and plough will break three acres of the former in 
a day, while the same force employed in the forest 
would scarcely prepare a like area for cultivation 
in a year. 

The fertility and inexhaustibleness of the prairie 
soil are other sources of pleasant congratulation 
to its cultivators. From three to six and even 
nine feet of the richest black loam cover millions 
of acres. No wonder that an English gentleman, 
on riding many days over such rich grounds, and 
seeing them lie along the navigable streams for 
thousands of miles, exclaimed in astonishment, 
M It is wonderful that your farmers do not cul- 
tivate these rich lands !" One might easily have 
told him that we had not a sufficient number grown 
yet ! There are spots in the prairie country which 
have been planted with wheat annually for two 
hundred years, by the early French settlers; and 
yet no signs of exhaustion are visible. The growth 
is apparently as rank, and the maturity as vigorous, 
as in the first year of its culture. 

These slow-moving teams and the brown sur- 
face around them are pleasant sights to those who 
love to witness the growth of a country. Then 
there are other features indicative of the same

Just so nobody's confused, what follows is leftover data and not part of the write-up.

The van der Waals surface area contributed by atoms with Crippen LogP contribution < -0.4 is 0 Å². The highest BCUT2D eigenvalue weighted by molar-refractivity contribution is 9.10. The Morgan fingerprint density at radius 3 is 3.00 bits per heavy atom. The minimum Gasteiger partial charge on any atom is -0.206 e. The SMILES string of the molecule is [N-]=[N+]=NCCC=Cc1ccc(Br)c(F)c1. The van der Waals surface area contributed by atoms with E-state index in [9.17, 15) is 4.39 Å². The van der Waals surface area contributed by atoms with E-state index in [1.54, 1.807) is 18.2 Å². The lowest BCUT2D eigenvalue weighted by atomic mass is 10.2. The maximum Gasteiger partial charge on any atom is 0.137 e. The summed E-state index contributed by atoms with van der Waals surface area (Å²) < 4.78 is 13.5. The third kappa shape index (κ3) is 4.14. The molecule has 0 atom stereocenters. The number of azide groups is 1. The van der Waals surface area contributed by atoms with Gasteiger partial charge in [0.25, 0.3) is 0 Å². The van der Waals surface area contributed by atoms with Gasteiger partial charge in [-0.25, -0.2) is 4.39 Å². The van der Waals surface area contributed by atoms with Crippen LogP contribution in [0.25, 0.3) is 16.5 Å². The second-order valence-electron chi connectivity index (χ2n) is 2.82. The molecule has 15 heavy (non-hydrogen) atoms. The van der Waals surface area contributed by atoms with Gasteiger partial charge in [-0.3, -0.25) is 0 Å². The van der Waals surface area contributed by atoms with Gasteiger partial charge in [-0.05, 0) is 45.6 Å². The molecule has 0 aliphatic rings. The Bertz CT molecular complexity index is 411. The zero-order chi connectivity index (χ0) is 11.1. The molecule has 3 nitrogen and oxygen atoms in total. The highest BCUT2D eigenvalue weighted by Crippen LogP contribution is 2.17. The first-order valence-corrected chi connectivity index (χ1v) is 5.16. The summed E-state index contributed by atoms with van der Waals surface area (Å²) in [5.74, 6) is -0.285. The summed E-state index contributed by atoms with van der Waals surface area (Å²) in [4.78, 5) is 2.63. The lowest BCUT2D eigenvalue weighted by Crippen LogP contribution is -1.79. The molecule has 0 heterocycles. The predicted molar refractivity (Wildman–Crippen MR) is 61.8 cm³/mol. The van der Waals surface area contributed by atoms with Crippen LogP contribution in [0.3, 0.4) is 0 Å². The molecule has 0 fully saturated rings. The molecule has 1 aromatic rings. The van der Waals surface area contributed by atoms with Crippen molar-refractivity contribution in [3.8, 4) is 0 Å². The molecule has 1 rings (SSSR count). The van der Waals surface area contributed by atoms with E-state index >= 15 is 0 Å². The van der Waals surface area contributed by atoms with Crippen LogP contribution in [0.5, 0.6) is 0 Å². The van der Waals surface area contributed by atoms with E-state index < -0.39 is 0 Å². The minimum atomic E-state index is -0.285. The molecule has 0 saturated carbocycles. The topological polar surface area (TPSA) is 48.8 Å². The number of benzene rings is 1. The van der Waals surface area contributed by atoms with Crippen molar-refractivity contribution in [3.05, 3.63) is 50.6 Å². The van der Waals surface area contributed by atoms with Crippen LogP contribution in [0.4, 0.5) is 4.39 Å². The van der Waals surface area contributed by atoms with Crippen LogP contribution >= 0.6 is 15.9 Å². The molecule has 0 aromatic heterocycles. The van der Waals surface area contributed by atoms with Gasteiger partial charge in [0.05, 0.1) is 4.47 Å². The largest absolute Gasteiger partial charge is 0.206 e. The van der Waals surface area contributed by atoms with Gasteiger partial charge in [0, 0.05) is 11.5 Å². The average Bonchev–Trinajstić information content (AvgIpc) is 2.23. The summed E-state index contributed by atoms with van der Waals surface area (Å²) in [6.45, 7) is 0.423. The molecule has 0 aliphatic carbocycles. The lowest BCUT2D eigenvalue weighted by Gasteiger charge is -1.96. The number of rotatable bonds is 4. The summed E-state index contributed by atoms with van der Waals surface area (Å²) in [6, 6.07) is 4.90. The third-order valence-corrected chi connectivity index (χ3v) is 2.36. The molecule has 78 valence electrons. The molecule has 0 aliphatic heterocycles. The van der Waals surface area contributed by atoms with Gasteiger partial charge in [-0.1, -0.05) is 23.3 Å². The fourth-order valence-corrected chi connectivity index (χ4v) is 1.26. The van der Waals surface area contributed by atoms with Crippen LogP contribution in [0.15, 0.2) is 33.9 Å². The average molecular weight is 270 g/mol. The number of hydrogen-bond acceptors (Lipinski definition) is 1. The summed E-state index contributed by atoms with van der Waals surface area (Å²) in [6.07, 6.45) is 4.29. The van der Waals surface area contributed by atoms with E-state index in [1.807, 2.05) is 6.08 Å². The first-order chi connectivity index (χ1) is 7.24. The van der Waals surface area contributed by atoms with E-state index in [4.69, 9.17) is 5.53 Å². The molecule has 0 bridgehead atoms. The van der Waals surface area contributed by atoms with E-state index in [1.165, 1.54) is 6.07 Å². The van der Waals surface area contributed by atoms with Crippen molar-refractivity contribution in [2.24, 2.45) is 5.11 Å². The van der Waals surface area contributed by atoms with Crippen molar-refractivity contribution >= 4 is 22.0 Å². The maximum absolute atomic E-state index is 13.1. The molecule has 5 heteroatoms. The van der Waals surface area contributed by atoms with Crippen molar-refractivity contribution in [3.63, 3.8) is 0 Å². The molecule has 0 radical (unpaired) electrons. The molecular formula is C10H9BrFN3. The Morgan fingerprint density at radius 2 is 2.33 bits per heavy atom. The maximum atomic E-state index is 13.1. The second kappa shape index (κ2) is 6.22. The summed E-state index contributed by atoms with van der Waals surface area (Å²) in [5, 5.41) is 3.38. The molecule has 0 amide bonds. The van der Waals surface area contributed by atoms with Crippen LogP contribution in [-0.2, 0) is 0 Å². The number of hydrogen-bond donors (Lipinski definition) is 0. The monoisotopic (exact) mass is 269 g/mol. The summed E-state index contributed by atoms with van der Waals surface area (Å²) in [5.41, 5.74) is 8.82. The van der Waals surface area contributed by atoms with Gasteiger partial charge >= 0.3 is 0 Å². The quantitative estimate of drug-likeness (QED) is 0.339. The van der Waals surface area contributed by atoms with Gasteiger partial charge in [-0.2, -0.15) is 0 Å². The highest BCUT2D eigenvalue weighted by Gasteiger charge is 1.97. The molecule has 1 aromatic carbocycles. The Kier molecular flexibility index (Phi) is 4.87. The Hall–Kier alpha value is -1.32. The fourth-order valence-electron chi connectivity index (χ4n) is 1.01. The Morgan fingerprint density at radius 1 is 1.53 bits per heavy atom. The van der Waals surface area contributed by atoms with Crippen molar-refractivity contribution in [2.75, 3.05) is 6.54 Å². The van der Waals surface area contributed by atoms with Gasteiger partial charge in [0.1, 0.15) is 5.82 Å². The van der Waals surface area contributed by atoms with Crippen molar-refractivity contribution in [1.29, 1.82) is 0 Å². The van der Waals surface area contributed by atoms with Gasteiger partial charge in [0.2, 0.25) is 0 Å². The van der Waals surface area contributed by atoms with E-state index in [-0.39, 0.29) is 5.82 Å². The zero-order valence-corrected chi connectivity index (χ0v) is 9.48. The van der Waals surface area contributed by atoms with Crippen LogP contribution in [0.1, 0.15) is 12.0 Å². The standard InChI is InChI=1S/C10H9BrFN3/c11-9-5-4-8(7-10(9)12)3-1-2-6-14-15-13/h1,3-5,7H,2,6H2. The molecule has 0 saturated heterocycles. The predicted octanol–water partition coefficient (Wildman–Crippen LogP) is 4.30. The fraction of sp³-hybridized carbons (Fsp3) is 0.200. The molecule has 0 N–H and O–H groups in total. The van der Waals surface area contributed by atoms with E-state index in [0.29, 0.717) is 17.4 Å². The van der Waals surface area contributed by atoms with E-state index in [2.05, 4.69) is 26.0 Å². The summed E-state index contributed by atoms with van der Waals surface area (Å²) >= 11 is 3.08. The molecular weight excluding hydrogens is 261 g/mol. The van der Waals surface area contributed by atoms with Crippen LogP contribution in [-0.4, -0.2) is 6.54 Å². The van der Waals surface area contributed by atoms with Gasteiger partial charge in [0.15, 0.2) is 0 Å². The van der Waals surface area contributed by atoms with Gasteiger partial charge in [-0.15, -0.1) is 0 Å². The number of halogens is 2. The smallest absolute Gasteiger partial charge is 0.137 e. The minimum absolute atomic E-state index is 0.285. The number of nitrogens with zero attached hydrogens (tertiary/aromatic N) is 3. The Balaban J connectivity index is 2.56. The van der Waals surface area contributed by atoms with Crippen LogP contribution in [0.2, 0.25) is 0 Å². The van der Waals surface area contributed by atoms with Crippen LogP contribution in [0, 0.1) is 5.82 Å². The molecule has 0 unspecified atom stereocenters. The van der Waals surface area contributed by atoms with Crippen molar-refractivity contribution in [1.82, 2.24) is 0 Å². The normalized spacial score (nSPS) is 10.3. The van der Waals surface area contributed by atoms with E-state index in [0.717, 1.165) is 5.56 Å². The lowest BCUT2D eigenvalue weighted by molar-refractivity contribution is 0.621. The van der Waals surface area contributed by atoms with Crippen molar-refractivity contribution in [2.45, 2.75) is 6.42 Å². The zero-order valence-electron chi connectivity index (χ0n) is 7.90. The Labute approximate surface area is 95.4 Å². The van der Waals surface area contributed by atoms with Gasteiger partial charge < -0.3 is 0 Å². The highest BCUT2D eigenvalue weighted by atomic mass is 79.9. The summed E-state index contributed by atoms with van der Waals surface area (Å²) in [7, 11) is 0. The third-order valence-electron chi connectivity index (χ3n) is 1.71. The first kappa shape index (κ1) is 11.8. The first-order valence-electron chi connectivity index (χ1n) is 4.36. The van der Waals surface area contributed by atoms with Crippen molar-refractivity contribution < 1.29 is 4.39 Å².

thing, which one rejoices to look on. Houses 
spring up in various parts of the prairie, with 
fenced fields about them. The road on which 
last spring we could ride three miles north from 
our village without seeing a dwelling or any sign 
of cultivation, has now within that space two 
houses, one of which has a noble farm look. The 
other is the residence of a worthless mechanic, 
whose home might be a princely one, if he would 



216 LIFE IN PRAIKIE LAND. 

use his time and skill in that manner, instead of 
spending it in lawless carousals, and spreading 
ruin and degradation among the families of his 
neighbors. 

Fence-making is an important item in prairie 
agriculture. Where farms are opened at a con- 
siderable distance from timber, the expense and 
difficulty of procuring rails are insurmountable ; 
there is no stone to supply their place ; and the 
next expedient is to use the turf. This is suffi- 
ciently firm, and when properly " laid up," not 
only serves admirably for purposes of utility, but 
often lends much beauty to the face of the land- 
scape. Hedges surmounting these walls of green 
have been tried, and I believe sometimes with 
tolerable success. There is no doubt, if sufficient 
pains were taken, they would succeed to perfec- 
tion, and nothing can be imagined more beautiful 
than a densely populated prairie, divided by such 
hedges, the broad rich harvest waving between, 
and the luxuriant orchards bending their laden 
boughs over them. I have seen some sections of 
these turf fences surmounted by a lofty border of 
the late yellow flowers, so that at a little distance 
the earthy elevation was perfectly concealed, and 
the field looked as if it were enclosed by a floral 
hedge six or eight feet in height. 

Another and a still more delightful task to the 
person of taste is setting out trees. Early in the 
spring you will see an occasional waggon, laden 
with the young members of the forest, going to 
some cheerful-looking farm, or rolling into the 
village with its choice cargo, for the public grounds.